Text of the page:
Personnel includes: Kristin Chenoweth, Jason Alexander (vocals); Jay Berliner (guitar); Andy Stein, Suzanne Ornstein, Belinda Whitney-Barratt (violin); Jill Jaffee (viola); Clay Ruede (cello); Red Press, Albert Regni (clarinet); Lawrence Feldman (bass clarinet); Jack Gale (trombone); Rob Fisher, Lee Musiker (piano); John Beal (bass); Arnold Kinsella (drums).
Recorded at Clinton Recording Studios, New York, New York in June 2000.
Personnel: Kristin Chenoweth (vocals); Jason Alexander (vocals); Jay Berliner (guitar); Belinda Whitney-Barratt, Andy Stein, Suzanne Ornstein (violin); Jill Jaffe (viola); Clay Ruede (cello); Albert Regni, Seymour Red Press (clarinet); Lawrence Feldman (bass clarinet); Jack Gale (trombone); Lee Musiker (piano); Arnold Kinsella, Jr. (drums).
Audio Mixer: Jeffrey Lesser .
Recording information: Clinton Recording Studios, New York, NY (06/2000); Extasy Studio, Los Angeles, CA (06/2000); RPM Studio, New York, NY (06/2000).
Photographer: Kwaku Alston.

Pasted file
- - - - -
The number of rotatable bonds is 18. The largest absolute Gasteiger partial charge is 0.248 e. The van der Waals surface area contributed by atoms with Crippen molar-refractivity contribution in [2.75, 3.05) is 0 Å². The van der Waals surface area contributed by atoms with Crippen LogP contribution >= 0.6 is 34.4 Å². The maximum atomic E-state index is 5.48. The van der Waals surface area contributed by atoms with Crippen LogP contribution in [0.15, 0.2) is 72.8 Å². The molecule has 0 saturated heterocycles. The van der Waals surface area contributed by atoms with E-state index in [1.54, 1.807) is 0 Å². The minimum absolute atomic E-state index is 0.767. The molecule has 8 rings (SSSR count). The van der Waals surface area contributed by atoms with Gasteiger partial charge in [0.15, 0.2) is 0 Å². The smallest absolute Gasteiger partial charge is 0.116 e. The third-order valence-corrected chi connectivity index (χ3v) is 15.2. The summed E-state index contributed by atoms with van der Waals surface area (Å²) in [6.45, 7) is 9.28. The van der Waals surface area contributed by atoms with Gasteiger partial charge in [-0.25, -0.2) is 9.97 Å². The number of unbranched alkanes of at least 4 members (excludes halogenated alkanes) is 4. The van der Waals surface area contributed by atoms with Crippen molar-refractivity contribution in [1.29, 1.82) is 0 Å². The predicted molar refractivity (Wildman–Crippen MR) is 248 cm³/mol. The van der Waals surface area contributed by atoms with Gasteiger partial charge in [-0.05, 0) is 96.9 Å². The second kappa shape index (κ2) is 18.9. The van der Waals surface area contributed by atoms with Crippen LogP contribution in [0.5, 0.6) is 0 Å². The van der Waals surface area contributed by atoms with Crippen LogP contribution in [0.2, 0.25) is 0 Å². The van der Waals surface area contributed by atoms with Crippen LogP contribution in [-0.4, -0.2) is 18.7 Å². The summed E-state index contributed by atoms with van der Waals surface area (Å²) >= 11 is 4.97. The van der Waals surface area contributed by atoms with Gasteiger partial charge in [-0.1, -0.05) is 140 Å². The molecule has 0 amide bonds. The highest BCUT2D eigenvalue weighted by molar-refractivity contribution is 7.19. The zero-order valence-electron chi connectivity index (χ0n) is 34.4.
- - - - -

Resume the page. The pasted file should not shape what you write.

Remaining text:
Kristin Chenoweth capped a rising career in musical theater with her debut solo album, which found her showing off her well-trained soprano in a collection of show tunes, most of which dated to the interwar period. On Irving Berlin's "Let Yourself Go," she tap danced like Fred Astaire in Follow the Fleet, and she worked up a torrent of comic anger in Jule Styne's "If You Hadn't But You Did." Then, she switched gears, proving herself a potently romantic figure in the Gershwins' "How Long Has This Been Going On?" and Rodgers and Hart's "My Funny Valentine." And so it went. Backed by the Coffee Club Orchestra, the resident backup band for City Center's Encores! series of concert versions of lost musicals, with whom she had worked on Strike Up the Band and On a Clear Day You Can See Forever, she recreated one of the Strike Up the Band numbers, the lesser-known Gershwin treat "Hangin' Around With You," abetted by another musical theater veteran who had branched out into TV, Jason Alexander. Jeanine Tesori and Dick Scanlan's previously unheard "The Girl in 14G" allowed her to show off her opera training as well as her scatting abilities, and she fearlessly (and successfully) took on the ghost of Mary Martin by covering "I'm a Stranger Here Myself" from One Touch of Venus. Like an elaborate audition tape, the album seemed designed to suggest that Chenoweth could play any sort of part; sometimes the songs themselves reflected this goal of displaying versatility, notably the obscure Vincent Youmans song "Should I Be Sweet?," in which the singer must bounce back and forth between "sweet" and "hot" personas as she tries to choose between them. But whatever role she undertook, Chenoweth revealed more than enough talent to excel on a dazzling first album. ~ William Ruhlmann